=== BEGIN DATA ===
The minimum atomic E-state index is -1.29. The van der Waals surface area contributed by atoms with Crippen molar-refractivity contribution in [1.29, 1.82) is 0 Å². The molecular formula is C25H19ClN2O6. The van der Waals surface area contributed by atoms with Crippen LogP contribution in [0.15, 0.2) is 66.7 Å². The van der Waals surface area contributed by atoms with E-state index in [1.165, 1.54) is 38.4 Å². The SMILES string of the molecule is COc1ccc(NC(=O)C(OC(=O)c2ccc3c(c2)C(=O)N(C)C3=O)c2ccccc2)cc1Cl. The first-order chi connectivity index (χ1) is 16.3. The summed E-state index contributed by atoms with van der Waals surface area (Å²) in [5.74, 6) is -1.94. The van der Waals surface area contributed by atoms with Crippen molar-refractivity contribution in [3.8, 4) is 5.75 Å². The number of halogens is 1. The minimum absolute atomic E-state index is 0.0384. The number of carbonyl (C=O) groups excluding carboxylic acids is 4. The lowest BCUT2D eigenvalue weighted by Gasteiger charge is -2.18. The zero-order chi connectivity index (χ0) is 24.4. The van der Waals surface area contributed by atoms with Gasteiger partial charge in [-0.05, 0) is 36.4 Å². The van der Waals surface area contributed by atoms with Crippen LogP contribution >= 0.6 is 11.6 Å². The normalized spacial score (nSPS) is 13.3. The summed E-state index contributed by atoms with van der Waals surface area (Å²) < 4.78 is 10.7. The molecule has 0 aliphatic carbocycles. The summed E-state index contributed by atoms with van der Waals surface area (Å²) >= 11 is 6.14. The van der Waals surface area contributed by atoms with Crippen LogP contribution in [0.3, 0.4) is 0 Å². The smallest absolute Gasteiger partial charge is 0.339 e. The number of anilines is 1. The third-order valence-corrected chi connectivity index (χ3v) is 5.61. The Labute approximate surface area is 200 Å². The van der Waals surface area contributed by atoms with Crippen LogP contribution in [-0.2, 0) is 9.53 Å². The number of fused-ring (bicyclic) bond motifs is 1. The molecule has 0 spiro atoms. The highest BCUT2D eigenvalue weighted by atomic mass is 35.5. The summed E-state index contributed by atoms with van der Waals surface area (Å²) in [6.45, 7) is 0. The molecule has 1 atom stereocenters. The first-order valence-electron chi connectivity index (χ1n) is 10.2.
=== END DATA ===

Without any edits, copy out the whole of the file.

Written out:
The minimum atomic E-state index is -1.29. The van der Waals surface area contributed by atoms with Crippen molar-refractivity contribution in [1.29, 1.82) is 0 Å². The molecular formula is C25H19ClN2O6. The van der Waals surface area contributed by atoms with Crippen LogP contribution in [0.15, 0.2) is 66.7 Å². The van der Waals surface area contributed by atoms with E-state index in [1.165, 1.54) is 38.4 Å². The SMILES string of the molecule is COc1ccc(NC(=O)C(OC(=O)c2ccc3c(c2)C(=O)N(C)C3=O)c2ccccc2)cc1Cl. The first-order chi connectivity index (χ1) is 16.3. The summed E-state index contributed by atoms with van der Waals surface area (Å²) in [5.74, 6) is -1.94. The van der Waals surface area contributed by atoms with Crippen molar-refractivity contribution in [3.8, 4) is 5.75 Å². The number of halogens is 1. The minimum absolute atomic E-state index is 0.0384. The number of carbonyl (C=O) groups excluding carboxylic acids is 4. The lowest BCUT2D eigenvalue weighted by Gasteiger charge is -2.18. The zero-order chi connectivity index (χ0) is 24.4. The van der Waals surface area contributed by atoms with Gasteiger partial charge in [-0.05, 0) is 36.4 Å². The van der Waals surface area contributed by atoms with Crippen LogP contribution >= 0.6 is 11.6 Å². The normalized spacial score (nSPS) is 13.3. The summed E-state index contributed by atoms with van der Waals surface area (Å²) < 4.78 is 10.7. The molecule has 0 aliphatic carbocycles. The summed E-state index contributed by atoms with van der Waals surface area (Å²) >= 11 is 6.14. The van der Waals surface area contributed by atoms with Crippen LogP contribution in [0.3, 0.4) is 0 Å². The smallest absolute Gasteiger partial charge is 0.339 e. The number of anilines is 1. The third-order valence-corrected chi connectivity index (χ3v) is 5.61. The Labute approximate surface area is 200 Å². The van der Waals surface area contributed by atoms with Crippen LogP contribution in [-0.2, 0) is 9.53 Å². The number of fused-ring (bicyclic) bond motifs is 1. The molecule has 0 spiro atoms. The highest BCUT2D eigenvalue weighted by atomic mass is 35.5. The summed E-state index contributed by atoms with van der Waals surface area (Å²) in [6.45, 7) is 0. The molecule has 1 atom stereocenters. The first-order valence-electron chi connectivity index (χ1n) is 10.2.